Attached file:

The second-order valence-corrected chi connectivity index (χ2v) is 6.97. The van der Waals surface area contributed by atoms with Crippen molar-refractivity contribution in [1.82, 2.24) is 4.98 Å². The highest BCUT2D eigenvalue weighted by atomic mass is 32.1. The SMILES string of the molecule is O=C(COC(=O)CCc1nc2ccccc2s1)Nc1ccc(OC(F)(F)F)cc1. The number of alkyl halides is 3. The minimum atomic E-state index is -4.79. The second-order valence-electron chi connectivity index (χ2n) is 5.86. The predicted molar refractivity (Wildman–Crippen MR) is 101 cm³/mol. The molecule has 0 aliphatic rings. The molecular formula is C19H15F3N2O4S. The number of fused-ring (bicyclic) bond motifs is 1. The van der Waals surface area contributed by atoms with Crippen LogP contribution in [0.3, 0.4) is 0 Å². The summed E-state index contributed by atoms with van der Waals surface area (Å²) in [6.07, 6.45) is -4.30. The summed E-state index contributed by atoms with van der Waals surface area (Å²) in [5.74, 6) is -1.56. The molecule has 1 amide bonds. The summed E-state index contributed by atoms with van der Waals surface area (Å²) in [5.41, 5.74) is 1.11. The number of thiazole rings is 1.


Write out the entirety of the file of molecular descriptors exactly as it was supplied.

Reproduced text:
The second-order valence-corrected chi connectivity index (χ2v) is 6.97. The van der Waals surface area contributed by atoms with Crippen molar-refractivity contribution in [1.82, 2.24) is 4.98 Å². The highest BCUT2D eigenvalue weighted by atomic mass is 32.1. The SMILES string of the molecule is O=C(COC(=O)CCc1nc2ccccc2s1)Nc1ccc(OC(F)(F)F)cc1. The number of alkyl halides is 3. The minimum atomic E-state index is -4.79. The second-order valence-electron chi connectivity index (χ2n) is 5.86. The predicted molar refractivity (Wildman–Crippen MR) is 101 cm³/mol. The molecule has 0 aliphatic rings. The molecular formula is C19H15F3N2O4S. The number of fused-ring (bicyclic) bond motifs is 1. The van der Waals surface area contributed by atoms with Crippen LogP contribution in [0.3, 0.4) is 0 Å². The summed E-state index contributed by atoms with van der Waals surface area (Å²) in [6.07, 6.45) is -4.30. The summed E-state index contributed by atoms with van der Waals surface area (Å²) in [5.74, 6) is -1.56. The molecule has 1 amide bonds. The summed E-state index contributed by atoms with van der Waals surface area (Å²) in [5.41, 5.74) is 1.11. The number of thiazole rings is 1.